Meditation plus Dr. Weil’s Relaxing Breath exercise are a daily must for me. Relaxing Breath more than once a day.. 🙂

nrhatch - February 28, 2013

That’s great, Pix. Any time I begin to feel agitated, I take a moment to follow my breath ~ watching the breath is calming, soothing, and allows us to see reality with greater clarity. 😎

3. suzicate - February 28, 2013

A wealth of good info…aren’t you glad you didn’t toss that book? Sometimes I find books I’ve had for a while and start reading and wonder why it never got my attention before…sometimes it’s all in the timing of life experience.

nrhatch - February 28, 2013

I agree! I will read no book before its time. 😀

4. adeeyoyo - February 28, 2013

I intend reading this book from cover to cover, Nancy. You won’t believe, I have aged at least 15 years in one and a half years. I hope it can help me… my outlook has remained young, as it was, but my skin looks dehydrated and leathery, face, hands, arms. Legs and body still to come, hahaha.

nrhatch - February 28, 2013

If your outlook remains young, I expect you’ll rebound in no time, Denise. You been through so much in the past 18 months.

Chopra reported on a study on 5 young men who stayed in bed 24 hours a day for 3 weeks. All of the subjects, regardless of their physical condition suffered a decrease in aerobic capacity = 20 years of aging!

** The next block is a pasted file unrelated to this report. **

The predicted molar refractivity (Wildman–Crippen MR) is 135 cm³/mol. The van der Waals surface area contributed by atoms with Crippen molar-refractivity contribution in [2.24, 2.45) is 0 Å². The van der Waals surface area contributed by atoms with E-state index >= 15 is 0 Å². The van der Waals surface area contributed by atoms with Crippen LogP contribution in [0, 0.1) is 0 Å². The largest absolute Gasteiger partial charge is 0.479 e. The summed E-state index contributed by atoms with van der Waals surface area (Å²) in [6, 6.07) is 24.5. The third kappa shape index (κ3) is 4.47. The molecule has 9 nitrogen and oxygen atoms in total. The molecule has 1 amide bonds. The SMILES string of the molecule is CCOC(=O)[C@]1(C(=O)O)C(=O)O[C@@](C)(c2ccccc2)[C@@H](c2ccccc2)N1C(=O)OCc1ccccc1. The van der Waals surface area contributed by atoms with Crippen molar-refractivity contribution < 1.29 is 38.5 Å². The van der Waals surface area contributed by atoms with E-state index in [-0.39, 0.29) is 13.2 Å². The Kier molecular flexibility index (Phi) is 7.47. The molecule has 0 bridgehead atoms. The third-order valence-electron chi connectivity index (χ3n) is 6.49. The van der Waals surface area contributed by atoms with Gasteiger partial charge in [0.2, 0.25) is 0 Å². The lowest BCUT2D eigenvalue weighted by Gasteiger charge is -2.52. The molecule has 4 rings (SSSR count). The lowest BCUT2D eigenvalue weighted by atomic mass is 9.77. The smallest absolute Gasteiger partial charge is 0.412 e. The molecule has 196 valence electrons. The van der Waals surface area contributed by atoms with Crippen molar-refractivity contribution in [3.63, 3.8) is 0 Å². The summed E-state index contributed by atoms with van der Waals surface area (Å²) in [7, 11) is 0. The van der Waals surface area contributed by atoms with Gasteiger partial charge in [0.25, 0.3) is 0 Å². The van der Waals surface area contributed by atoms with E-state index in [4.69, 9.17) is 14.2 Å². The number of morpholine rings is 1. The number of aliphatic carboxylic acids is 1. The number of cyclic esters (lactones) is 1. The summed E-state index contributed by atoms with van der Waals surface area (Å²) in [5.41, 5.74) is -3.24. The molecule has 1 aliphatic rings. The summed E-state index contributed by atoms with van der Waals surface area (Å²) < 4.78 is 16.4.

We must move it, move it! 😀

adeeyoyo - March 1, 2013

Thanks for the encouragement, Nancy! 😀

nrhatch - March 1, 2013

Best of luck!

5. colonialist - February 28, 2013

I never have figured out how this meditation thing is done.

nrhatch - February 28, 2013

There are several links to Meditation sites in my blog roll . . . well worth the price of admission.

6. sufilight - February 28, 2013

I have this book which I purchased years ago and its’ one of my favorites. I meditate but not consistently and I am getting ready to change this, as I know meditation is good for our well being. Thanks for this reminder!

nrhatch - February 28, 2013

Meditation is good for what ails us. I’m fascinated by this book.

7. Nancy Curteman - March 1, 2013

I would add that we must take responsibility for what happens to us. We must feel in control. I am the master of my fate. I am the captain of my soul.

nrhatch - March 1, 2013

At times, the best way to feel in control is to relinquish the need for control by learning to go with the flow of life, accepting the “what is” as it arrives on our shores.

8. diannegray - March 1, 2013

This information is great, Nancy. Now…I must get back to my meditation 😉

nrhatch - March 1, 2013

I see that the RUC has “moved on down the road.” I’ll be by in short order to read the post in detail. 😀

9. jannatwrites - March 1, 2013

This is a motivating post. If it wasn’t ten o’clock I would actually go for a bike ride. (Does reaching for the mouse count as exercise? :))

nrhatch - March 2, 2013

No . . . but packing up the house and moving does! I just scanned your post. Woo Hoo. I’ll be around shortly. 😀

10. 2e0mca - March 8, 2013

Having just spent last night puffing and blowing around a tennis court with an instructor and my Son, I have to say that perhaps the meditational approach is less likely to kill me (in the short term). No – I’ll be back there next week but I’m sure feeling the effects today. It doesn’t help that I was already carrying a frozen shoulder before we started either! Thinking positive… It’s good for someone – I think 😉

nrhatch - March 8, 2013

It’s good to move . . . other times, it’s good to sit still and just be.

I’m sure your son is enjoying playing tennis with his dad. 😀